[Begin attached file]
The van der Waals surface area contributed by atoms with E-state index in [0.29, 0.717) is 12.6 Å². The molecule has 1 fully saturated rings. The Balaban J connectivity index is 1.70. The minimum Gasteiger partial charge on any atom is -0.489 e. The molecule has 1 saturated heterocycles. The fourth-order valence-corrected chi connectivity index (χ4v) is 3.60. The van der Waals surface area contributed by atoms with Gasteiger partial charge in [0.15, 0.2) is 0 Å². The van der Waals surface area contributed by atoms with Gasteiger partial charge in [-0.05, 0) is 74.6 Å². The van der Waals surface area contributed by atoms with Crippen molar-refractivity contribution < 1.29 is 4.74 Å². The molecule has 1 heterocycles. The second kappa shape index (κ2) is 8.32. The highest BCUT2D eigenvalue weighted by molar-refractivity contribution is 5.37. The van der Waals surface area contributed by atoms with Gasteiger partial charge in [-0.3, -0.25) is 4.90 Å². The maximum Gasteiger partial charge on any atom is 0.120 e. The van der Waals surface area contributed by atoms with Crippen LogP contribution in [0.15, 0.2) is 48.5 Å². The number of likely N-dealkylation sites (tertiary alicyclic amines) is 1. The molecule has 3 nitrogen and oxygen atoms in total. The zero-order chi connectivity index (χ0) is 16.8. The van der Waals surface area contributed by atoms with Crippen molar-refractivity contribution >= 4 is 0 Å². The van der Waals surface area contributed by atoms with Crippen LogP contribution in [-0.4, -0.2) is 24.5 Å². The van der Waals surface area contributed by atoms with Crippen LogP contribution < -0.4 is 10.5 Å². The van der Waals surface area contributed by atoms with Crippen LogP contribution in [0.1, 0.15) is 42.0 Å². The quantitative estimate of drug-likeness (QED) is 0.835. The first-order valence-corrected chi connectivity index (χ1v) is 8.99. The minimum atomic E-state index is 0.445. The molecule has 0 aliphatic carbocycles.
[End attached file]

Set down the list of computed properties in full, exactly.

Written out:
The van der Waals surface area contributed by atoms with E-state index in [0.29, 0.717) is 12.6 Å². The molecule has 1 fully saturated rings. The Balaban J connectivity index is 1.70. The minimum Gasteiger partial charge on any atom is -0.489 e. The molecule has 1 saturated heterocycles. The fourth-order valence-corrected chi connectivity index (χ4v) is 3.60. The van der Waals surface area contributed by atoms with Gasteiger partial charge in [0.15, 0.2) is 0 Å². The van der Waals surface area contributed by atoms with Gasteiger partial charge in [-0.05, 0) is 74.6 Å². The van der Waals surface area contributed by atoms with Crippen molar-refractivity contribution < 1.29 is 4.74 Å². The molecule has 1 heterocycles. The second kappa shape index (κ2) is 8.32. The highest BCUT2D eigenvalue weighted by molar-refractivity contribution is 5.37. The van der Waals surface area contributed by atoms with Gasteiger partial charge in [-0.3, -0.25) is 4.90 Å². The maximum Gasteiger partial charge on any atom is 0.120 e. The van der Waals surface area contributed by atoms with Crippen LogP contribution in [0.15, 0.2) is 48.5 Å². The number of likely N-dealkylation sites (tertiary alicyclic amines) is 1. The molecule has 3 nitrogen and oxygen atoms in total. The zero-order chi connectivity index (χ0) is 16.8. The van der Waals surface area contributed by atoms with Crippen molar-refractivity contribution >= 4 is 0 Å². The van der Waals surface area contributed by atoms with Crippen LogP contribution in [-0.4, -0.2) is 24.5 Å². The van der Waals surface area contributed by atoms with Crippen LogP contribution < -0.4 is 10.5 Å². The van der Waals surface area contributed by atoms with Crippen LogP contribution in [0.1, 0.15) is 42.0 Å². The quantitative estimate of drug-likeness (QED) is 0.835. The first-order valence-corrected chi connectivity index (χ1v) is 8.99. The minimum atomic E-state index is 0.445. The molecule has 0 aliphatic carbocycles.